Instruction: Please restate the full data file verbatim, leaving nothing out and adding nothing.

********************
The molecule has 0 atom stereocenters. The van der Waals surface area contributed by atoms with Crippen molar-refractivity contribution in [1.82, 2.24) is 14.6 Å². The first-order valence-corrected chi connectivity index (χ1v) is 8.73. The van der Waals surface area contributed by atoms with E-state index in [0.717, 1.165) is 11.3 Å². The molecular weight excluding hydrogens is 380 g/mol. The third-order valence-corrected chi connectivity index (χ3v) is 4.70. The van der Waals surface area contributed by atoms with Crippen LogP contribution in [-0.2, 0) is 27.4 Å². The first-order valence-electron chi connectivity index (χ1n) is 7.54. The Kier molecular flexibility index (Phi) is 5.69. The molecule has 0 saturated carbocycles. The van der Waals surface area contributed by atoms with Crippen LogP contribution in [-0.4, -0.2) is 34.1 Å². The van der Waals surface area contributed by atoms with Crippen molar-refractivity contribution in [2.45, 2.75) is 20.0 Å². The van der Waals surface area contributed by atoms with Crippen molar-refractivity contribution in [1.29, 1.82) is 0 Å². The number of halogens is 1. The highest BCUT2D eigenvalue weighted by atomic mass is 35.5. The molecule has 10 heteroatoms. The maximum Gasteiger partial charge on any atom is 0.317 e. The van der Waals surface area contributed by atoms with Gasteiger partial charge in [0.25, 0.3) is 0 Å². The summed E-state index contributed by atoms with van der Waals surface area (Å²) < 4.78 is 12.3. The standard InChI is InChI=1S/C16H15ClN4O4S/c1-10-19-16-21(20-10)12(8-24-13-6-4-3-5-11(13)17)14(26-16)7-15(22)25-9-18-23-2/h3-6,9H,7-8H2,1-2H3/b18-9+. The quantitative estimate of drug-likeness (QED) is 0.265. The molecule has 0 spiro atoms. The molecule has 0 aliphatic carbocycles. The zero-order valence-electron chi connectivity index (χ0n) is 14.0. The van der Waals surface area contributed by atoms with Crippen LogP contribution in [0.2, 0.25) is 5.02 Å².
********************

The molecule has 0 atom stereocenters. The van der Waals surface area contributed by atoms with Crippen molar-refractivity contribution in [1.82, 2.24) is 14.6 Å². The first-order valence-corrected chi connectivity index (χ1v) is 8.73. The van der Waals surface area contributed by atoms with E-state index in [0.717, 1.165) is 11.3 Å². The molecular weight excluding hydrogens is 380 g/mol. The third-order valence-corrected chi connectivity index (χ3v) is 4.70. The van der Waals surface area contributed by atoms with Crippen LogP contribution in [-0.2, 0) is 27.4 Å². The first-order valence-electron chi connectivity index (χ1n) is 7.54. The Kier molecular flexibility index (Phi) is 5.69. The molecule has 0 saturated carbocycles. The van der Waals surface area contributed by atoms with Crippen LogP contribution in [-0.4, -0.2) is 34.1 Å². The van der Waals surface area contributed by atoms with Crippen molar-refractivity contribution in [2.45, 2.75) is 20.0 Å². The van der Waals surface area contributed by atoms with Crippen molar-refractivity contribution in [1.29, 1.82) is 0 Å². The number of halogens is 1. The highest BCUT2D eigenvalue weighted by atomic mass is 35.5. The molecule has 10 heteroatoms. The maximum Gasteiger partial charge on any atom is 0.317 e. The van der Waals surface area contributed by atoms with Gasteiger partial charge in [0.25, 0.3) is 0 Å². The summed E-state index contributed by atoms with van der Waals surface area (Å²) < 4.78 is 12.3. The standard InChI is InChI=1S/C16H15ClN4O4S/c1-10-19-16-21(20-10)12(8-24-13-6-4-3-5-11(13)17)14(26-16)7-15(22)25-9-18-23-2/h3-6,9H,7-8H2,1-2H3/b18-9+. The quantitative estimate of drug-likeness (QED) is 0.265. The molecule has 0 spiro atoms. The molecule has 0 aliphatic carbocycles. The zero-order valence-electron chi connectivity index (χ0n) is 14.0. The van der Waals surface area contributed by atoms with Crippen LogP contribution in [0.2, 0.25) is 5.02 Å².